Boy Scouts from El Paso, Texas, were on a hiking trip in New Mexico earlier this month when they experienced a little bit more adventure than they had imagined.
According to KFOX-TV, the 16 children and 9 adults had a chance to put the Boy Scout motto, “Be Prepared,” to the test when they became trapped in the beautiful Gila National Forest.
They intended to spend a few days traveling to White Cabin Creek and returning down the West Fork of the Gila River.
They set up camp alongside the river, but when the water level rose, it imprisoned them. The situation was extremely dangerous, and it soon became evident that the troop would need outside aid. It wasn’t just a matter of navigating some shallow water.
According to Bob Rodgers, the coordinator of the New Mexico State Police Search and Rescue, “They were supposed to be out Thursday [Oct. 6], I believe, and so they actually had to, had to spend … Thursday night at that location, along with Friday night as well, before we actually had been notified,”
“We’re facing … a high-water river cross, especially at … the west fork of the Gila River there, where we can’t get anybody on the ground out there due to the … river condition.”
Parents who were expecting the scouts to return alerted the police when they didn’t arrive many hours after the scheduled time, according to a post by one mother.
Mom Judith Jaurrieta wrote on Facebook, “Two weeks ago, Bruno was completing a 50 miler camping trip with his Boy Scout Troop,”. “The weather turned and we experienced heavy rains for days. The Gila River’s current was too strong and high that crossings were ceased. Concerned parents called a search and rescue after the troop did not exit after several hours from the estimated time.”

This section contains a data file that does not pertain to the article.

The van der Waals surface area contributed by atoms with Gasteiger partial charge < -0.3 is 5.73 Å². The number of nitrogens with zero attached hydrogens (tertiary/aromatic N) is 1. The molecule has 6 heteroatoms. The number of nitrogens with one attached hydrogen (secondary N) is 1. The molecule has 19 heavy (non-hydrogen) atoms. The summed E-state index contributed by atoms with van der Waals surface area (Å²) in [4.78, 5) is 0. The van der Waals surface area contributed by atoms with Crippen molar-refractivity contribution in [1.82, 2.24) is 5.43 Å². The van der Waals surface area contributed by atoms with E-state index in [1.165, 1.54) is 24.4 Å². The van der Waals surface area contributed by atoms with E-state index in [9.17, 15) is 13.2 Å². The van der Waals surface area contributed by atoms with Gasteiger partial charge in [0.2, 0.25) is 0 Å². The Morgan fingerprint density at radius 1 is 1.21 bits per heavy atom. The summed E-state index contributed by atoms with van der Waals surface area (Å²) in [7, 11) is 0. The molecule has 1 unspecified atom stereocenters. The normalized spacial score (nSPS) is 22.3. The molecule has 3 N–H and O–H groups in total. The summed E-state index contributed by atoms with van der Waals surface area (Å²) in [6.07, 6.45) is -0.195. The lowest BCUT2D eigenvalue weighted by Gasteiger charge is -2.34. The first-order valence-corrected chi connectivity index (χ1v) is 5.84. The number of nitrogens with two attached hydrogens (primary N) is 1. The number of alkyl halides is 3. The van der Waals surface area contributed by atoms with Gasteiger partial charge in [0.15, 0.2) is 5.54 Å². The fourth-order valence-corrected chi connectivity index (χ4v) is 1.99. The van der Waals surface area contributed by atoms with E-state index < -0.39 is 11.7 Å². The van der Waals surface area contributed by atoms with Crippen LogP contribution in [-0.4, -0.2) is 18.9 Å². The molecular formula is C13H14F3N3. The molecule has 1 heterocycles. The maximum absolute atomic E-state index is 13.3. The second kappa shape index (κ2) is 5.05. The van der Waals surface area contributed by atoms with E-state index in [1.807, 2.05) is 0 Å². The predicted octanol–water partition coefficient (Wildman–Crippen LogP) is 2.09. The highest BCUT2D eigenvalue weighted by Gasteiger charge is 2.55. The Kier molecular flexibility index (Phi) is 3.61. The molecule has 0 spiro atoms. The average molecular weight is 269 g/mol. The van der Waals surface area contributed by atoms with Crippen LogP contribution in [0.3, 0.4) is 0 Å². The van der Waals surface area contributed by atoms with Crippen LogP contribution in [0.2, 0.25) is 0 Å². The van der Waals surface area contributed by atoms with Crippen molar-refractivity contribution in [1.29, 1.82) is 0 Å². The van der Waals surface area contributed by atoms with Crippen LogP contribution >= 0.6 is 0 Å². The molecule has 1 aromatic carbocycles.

Although the group was found, the circumstances prevented rescuers from getting to them that day.
Jose Hernandez, the facility supervisor for the New Mexico National Guard, said, “There was low [cloud] ceilings, there was strong winds, there was rain, there was thunderstorms in the vicinity, so those are the challenges that we as a pilot … got to take into consideration, because … it can make any mission like a high-risk mission.”
The New Mexico State Police’s hoist operator, Kurtus Tenorio, told KFOX, “We got in there … we made contact with them. We noticed that they were split between two groups and that they were kind of stranded between two … pieces of the river that kind of split the group up.”
More on this story via The Western Journal:
“The river’s running pretty violently, so it was assessed by them right away, hey, we have no contact with these people. We know where they’re at, you know, can you guys get overhead and start relaying the information to us? Which we did the best we could.”
Finally, on Oct. 8, both the New Mexico State Police and the New Mexico National Guard worked together to airlift all 25 backpackers and take them to their waiting families at the Gila Cliff Dwellings National Monument Visitor Center. CONTINUE READING…